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Build your Business - first set up your company - later Sole trader or Ltd company

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by Startacus Admin

Sole Trader or Ltd Company? Peter Skelton, Online Content Manager at The Company Warehouse - company formation and start-up specialists, takes a look at the options you have and the advantages / disadvantages that each of these could bring!

"Lots of start-up businesses automatically set themselves up as a limited company...

You can do this direct through Companies House for £14 or through a company formation agent. When you form a company you will become a company director and shareholder. Done correctly this will makeself employed your business legally and financially separate from you as an individual. So you are not personally responsible for the company’s debts or contracts. It means you can easily bring on investors by giving away share capital and it means that you can take money out of the company in a ‘tax efficient’ way.

Being a limited company can also instil confidence in potential suppliers and customers. It gives them a basic guarantee that they will be able to get some of their money back if things go wrong.

So setting up your business as a limited company looks great. You pay less tax, you aren’t responsible for company debts and you get to put ‘Company Director’ on your business cards. But, as you have probably guessed, there is a downside to setting up a limited company.

First of all when you pay Companies House £14 to set up a company all they do is register the name and give you a company number. They do not give you the documents required to make the company legal. You have to go and sort these out yourself. If you don’t get these documents sorted you can get prosecuted. Not just fined, but taken to court.

Once you have the basic documents for the company sorted out you have to keep Companies House up to date on how your business is doing. This means filing detailed accounts and an annual return every year. Depending on the size of your company you may need to have these accounts independently audited. Even without the audit this is likely to involve an expensive trip to the accountant. Again failure to comply gets you prosecuted.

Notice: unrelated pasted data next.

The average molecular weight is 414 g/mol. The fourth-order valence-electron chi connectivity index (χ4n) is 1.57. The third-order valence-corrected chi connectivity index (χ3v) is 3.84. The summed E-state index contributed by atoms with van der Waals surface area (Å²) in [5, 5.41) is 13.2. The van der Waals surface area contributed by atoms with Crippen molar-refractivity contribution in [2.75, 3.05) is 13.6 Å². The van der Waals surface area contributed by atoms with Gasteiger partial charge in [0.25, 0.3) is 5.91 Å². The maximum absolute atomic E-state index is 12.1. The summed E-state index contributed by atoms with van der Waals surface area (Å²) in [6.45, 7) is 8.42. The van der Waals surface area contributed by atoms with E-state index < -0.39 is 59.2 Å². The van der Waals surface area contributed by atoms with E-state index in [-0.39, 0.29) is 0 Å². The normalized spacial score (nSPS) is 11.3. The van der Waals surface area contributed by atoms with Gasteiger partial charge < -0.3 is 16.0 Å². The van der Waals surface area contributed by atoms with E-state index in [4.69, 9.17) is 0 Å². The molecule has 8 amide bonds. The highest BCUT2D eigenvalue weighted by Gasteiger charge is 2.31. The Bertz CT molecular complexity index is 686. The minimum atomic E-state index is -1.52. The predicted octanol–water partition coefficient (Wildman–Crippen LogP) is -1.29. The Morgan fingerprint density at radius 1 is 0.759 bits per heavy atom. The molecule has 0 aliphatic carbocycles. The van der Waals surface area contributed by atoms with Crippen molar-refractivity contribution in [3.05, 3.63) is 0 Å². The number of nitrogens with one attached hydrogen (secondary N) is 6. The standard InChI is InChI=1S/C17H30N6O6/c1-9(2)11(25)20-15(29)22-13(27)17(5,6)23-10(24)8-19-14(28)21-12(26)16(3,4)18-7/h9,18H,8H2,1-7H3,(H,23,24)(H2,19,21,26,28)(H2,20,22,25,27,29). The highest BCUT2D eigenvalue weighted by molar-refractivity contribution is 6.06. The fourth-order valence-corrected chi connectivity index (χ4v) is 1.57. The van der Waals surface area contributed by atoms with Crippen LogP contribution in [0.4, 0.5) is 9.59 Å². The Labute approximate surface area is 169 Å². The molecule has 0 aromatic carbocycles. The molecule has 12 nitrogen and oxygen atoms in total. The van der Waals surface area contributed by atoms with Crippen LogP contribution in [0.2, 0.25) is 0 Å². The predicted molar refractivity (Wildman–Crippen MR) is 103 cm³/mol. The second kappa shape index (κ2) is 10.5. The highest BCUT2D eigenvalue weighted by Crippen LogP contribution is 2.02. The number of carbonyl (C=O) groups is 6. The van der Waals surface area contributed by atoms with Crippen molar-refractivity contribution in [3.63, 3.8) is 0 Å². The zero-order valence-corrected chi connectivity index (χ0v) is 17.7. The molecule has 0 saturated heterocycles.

If your business does not work out, for whatever reason, then you cannot just walk away from your company. You will need to resign as a director and, depending on how much debt the company is in, go through either a ‘striking off’ procedure or liquidation. Of course you have to pay for this and if you don’t do it you get prosecuted.

One of the main reasons people want to set up a limited company is because they can pay less tax. This is true up to a point. If you only pay yourself from the company profits through dividends, or take loans from the company, you can pay less tax. If you want to take a regular wage then you have to register for PAYE, buy some payroll software, and pay Income Tax and National Insurance like everyone else. And, of course, your company will be liable for Corporation Tax as well.

So what is the alternative? Well if you are starting up on your own, then registering as a Sole Trader is an ideal solution. All you have to do is tell HMRC you are self employed, keep some basic accounts and then fill out a tax return at the end of the year. You don’t get the protection from company debts that come with a limited company, but hopefully you won’t be running up unsupportable debts anyway.

Limited companies have their place. If you are starting a business with friends you can use the limited company’s articles of association to formalise who owns what, and does what, in the business. If you want to bring on investors then you can give away share capital in a formalised way. If you are doing big deals worth millions of pounds then the company can shield you from liability.

But setting up a limited company comes with expenses and responsibilities which can outweigh these benefits for many start-ups. So before you make the leap for a limited company think about what your business is going to need in the next 12 months. Do you need that expense and effort now or can you grow your business first and set up a company later?"

By Peter Skelton - Online Content Manager at The Company Warehouse - company formation and start-up specialists. The Company Warehouse are the only formation agents in the UK to offer free limited company formations. 


 


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Published on: 29th August 2012

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